Jordan has his average at .343 after his RBI double Tuesday, while Jurries was 1-for-2 to improve his average to .419. Jordan now has 5 RBI, while Jurries leads the team in camp with 14.
Davies continues to shine in camp
If you had any question about whether or not Kyle Davis will be in the Atlanta roation, he answered it Tuesday with another five solid innings of work.
Davies allowed three runs on eight hits and struck out five to pick up his second win of the season. He now has an ERA of 1.89.
Braves send down two Penas
The Braves optioned catcher Brayan Pena and shortstop Tony Pena, Jr. to AAA Richmond before today's game. Brayan Pena hit .333 this spring in eight games. He battled shoulder soreness the last few weeks.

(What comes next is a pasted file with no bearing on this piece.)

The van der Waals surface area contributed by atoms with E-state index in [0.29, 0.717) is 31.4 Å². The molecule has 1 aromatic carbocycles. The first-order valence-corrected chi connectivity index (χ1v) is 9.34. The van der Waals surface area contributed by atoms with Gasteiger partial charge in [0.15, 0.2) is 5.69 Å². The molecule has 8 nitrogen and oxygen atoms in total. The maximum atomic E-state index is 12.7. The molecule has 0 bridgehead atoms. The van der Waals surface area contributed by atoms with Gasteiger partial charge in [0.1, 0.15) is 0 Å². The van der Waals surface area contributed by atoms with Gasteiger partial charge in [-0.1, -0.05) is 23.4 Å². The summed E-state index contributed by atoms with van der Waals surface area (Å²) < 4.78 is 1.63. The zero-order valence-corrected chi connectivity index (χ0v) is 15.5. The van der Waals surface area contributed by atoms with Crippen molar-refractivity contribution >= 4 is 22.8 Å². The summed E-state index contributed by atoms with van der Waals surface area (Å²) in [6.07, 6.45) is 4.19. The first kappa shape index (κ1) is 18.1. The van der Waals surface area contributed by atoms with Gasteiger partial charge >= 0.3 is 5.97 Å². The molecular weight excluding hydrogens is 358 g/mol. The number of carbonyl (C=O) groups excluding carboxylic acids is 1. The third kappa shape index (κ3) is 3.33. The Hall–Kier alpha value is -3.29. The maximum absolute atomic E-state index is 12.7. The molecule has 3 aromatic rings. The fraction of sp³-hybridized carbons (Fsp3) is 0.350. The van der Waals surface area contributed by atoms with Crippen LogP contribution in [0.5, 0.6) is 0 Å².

And Tony Pena, Jr. had one of his best springs in an Atlanta uniform. He only hit .255, but coaches believe he has improved offensively.
Coverage coming up
BravesCenter interviewed Barbaro Canizares and Manny Acosta Tuesday. We'll have Elvis at some time this week. We've also interviewed Lance Comrier and Joey Devine.
Bill Shanks is the author of Scout's Honor: The Bravest Way To Build A Winning Team, a look inside the Braves‘ traditional front office philosophies. Email Bill at firstname.lastname@example.org.